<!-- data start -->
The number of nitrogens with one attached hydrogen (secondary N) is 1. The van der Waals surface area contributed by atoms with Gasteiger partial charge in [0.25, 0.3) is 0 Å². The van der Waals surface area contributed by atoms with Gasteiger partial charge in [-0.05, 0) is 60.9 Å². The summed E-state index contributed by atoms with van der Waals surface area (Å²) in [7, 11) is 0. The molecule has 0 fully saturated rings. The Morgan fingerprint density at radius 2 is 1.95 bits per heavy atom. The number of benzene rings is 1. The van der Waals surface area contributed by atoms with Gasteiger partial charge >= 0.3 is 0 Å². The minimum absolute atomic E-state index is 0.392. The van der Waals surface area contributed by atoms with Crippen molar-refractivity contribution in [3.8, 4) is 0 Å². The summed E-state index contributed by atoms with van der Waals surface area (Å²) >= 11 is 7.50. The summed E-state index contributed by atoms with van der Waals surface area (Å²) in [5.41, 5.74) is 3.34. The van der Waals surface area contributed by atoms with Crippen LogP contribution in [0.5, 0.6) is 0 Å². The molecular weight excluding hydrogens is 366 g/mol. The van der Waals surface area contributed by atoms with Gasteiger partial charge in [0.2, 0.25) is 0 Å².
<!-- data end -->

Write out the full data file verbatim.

The number of nitrogens with one attached hydrogen (secondary N) is 1. The van der Waals surface area contributed by atoms with Gasteiger partial charge in [0.25, 0.3) is 0 Å². The van der Waals surface area contributed by atoms with Gasteiger partial charge in [-0.05, 0) is 60.9 Å². The summed E-state index contributed by atoms with van der Waals surface area (Å²) in [7, 11) is 0. The molecule has 0 fully saturated rings. The Morgan fingerprint density at radius 2 is 1.95 bits per heavy atom. The number of benzene rings is 1. The van der Waals surface area contributed by atoms with Gasteiger partial charge >= 0.3 is 0 Å². The minimum absolute atomic E-state index is 0.392. The van der Waals surface area contributed by atoms with Crippen molar-refractivity contribution in [3.8, 4) is 0 Å². The summed E-state index contributed by atoms with van der Waals surface area (Å²) >= 11 is 7.50. The summed E-state index contributed by atoms with van der Waals surface area (Å²) in [5.41, 5.74) is 3.34. The van der Waals surface area contributed by atoms with Crippen LogP contribution in [0.5, 0.6) is 0 Å². The molecular weight excluding hydrogens is 366 g/mol. The van der Waals surface area contributed by atoms with Gasteiger partial charge in [0.2, 0.25) is 0 Å².